Steering Clear of the Poop

Kit ‘n Kish 600k

Now kids, gather round while your jolly Uncle Mark dispenses some sage wisdom about how to lead a virtuous life. . .and how to be a successful randonneur.  The key thing you gotta remember is this: stay clear of poop.

  1. Avoid other people’s poop.
  2. Don’t poop on other people.
  3. Don’t poop on yourself.

If you can manage those three things, your odds of finishing a long ride, and the long ride of life, go up dramatically.

Be Careful What You Wish For

Unfortunately, some of my fellow randonneurs made the tragic mistake of saying that they enjoyed reading my last post, recounting the woeful adventure of a sodding–er, that is to say, sodden–400k.  Rather than take this as simple politeness, I took it as encouragement.  So now they are going to be subjected to another ride report.

But the title of this section is also an entirely apt description of this weekend’s activity.  I’d been looking forward to this ride a lot, despite a pre-ride report from fellow randonneurs which, stripped of its eloquent phrasing, amounted to “OMG!  This is so fucking hard you probably won’t finish it!  Ever!”  And that was, well, concerning.  Plus the weather forecast was less than ideal.  A lot less than ideal.  Which would make this yet another in a long list of events this year for which the weather has refused to cooperate (I thought it was just a rando curse type thing but it even rained heavily for the last part of Mountains of Misery the weekend prior to this ride).  So maybe it’s just me.

I was concerned, but still looking forward to it.  Two years ago I barely finished my first ever 600k within the time limit, and might not have done so without the aid of a couple of veteran randonneurs who shepherded me around on day 2.  But I was a noob, didn’t have much of an idea of what I was doing, and the 600k is just something that you have to experience once, I think, before you even have a sense of the scale of the thing and how to ride it well.  And by well, I mean with a decent amount of sleep.

Last year I had more of a sense of what I was doing, knew how not to waste vast chunks of time, and finished two hours faster with the added bonus of nearly five hours of sleep.  So this year I was not focused on riding faster or anything like that, but continuing to try and ride this very tough distance as intelligently as I possibly could.  There was just one tiny problem.  The route had a few ups and downs.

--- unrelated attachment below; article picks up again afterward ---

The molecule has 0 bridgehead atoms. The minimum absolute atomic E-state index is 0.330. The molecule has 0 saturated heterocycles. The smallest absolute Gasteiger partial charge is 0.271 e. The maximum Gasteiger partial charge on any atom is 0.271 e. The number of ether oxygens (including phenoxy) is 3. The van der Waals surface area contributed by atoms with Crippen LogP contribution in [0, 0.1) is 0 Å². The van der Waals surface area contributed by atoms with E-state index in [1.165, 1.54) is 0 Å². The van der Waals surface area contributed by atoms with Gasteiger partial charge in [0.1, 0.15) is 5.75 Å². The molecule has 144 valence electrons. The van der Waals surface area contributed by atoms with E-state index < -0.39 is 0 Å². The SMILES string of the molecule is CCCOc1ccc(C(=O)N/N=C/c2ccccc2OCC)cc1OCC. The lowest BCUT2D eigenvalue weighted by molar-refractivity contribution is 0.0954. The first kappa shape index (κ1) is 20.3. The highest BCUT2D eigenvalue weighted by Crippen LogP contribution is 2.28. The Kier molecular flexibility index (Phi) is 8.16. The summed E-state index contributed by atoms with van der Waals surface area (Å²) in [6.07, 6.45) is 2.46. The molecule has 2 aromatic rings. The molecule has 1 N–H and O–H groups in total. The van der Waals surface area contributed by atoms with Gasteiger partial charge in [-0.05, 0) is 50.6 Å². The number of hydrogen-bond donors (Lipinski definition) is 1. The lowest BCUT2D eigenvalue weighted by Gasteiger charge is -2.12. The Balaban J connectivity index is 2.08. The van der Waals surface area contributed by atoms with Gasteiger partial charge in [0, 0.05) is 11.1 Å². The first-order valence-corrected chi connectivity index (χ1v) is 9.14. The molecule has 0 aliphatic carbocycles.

The hills are alive. . .with the groans of randos

Well, OK,  a lot of ups and downs.  Big ups and downs.

600k Profile

Profile of the Kit`n Kish 600k.

If the ride profile looks a lot like a series of sharp sticks ready to poke you in the eye, that is kinda what it felt like to ride.  The actual aggregate climbing (around 21,000 feet) is actually about the same as last year’s Shenandoah 600.  But most of the climbing there came about as a series of small, rolling climbs.  Moreover, the climbing was pretty evenly distributed throughout the route; I remember a lot of climbing early in the morning of day two, for example.  This year’s 600, by contrast, has most of its climbing coming in big chunks.  It is also massively front-loaded, with the bulk of the climbing coming prior to the overnight rest stop.

On balance I prefer this kind of climbing to the relentless ups and downs we experienced in the 400k.  So I was feeling cautiously optimistic about at least being able to survive this one.

The first three climbs were ones I’d ridden before; the second one, over South Mountain, actually gave me a chance to reflect on how far I’ve come as a cyclist, because it is one that I used to find hard.  Now, while I wouldn’t say that it was dead easy, it was the least of my worries.

Looking at the profile you can see that this route does however have its compensations.  Obviously with big climbs you usually get big descents, and fast descending is one of my strengths.  More than that, you can see that there are several sections where the road trends down for miles, and miles, and miles, and when you are a rider who is still carrying around last year’s Thanksgiving and riding a heavy bike to boot, that sort of terrain is money in the bank.  I was fortunate to link up with a strong group during the third climb and we rode a pretty sprightly pace into East Waterford, PA.  This was a little under halfway for the first day, and I would have been satisfied to have made it in about 9 hours.  Instead, we made it in about 7:50.  On reflection, I think it was this quick pace that was instrumental in helping me get through the first day relatively successfully.

The art of the sustainable calorie deficit.  Or, Nom Nom Nom

[Boring technical bit probably only of interest to other randonneurs.  Or maybe not even them].

One thing I’ve noticed that I do a little differently from some randonneurs is that I eat all the time on the bike.  Many people I ride with take the occasional bite of food, but most of the eating is done at control points or in the form of longer lunch snack stops.  They pretty much eat when they are hungry, and eat a random selection of whatever is available until they don’t feel so hungry. It works for them, it seems.  Nevertheless, for me a lot of randonneuring comes down to controlling what you are able to control and making your peace with not being able to control the rest of it.  And food falls into the category of something I can control; I ride better when I’m consuming steady, known quantities of food.  I’m not just stronger, but I’m mentally sharper, and when you are hurling yourself down some major mountainsides at north of 40mph you want to be making good decisions!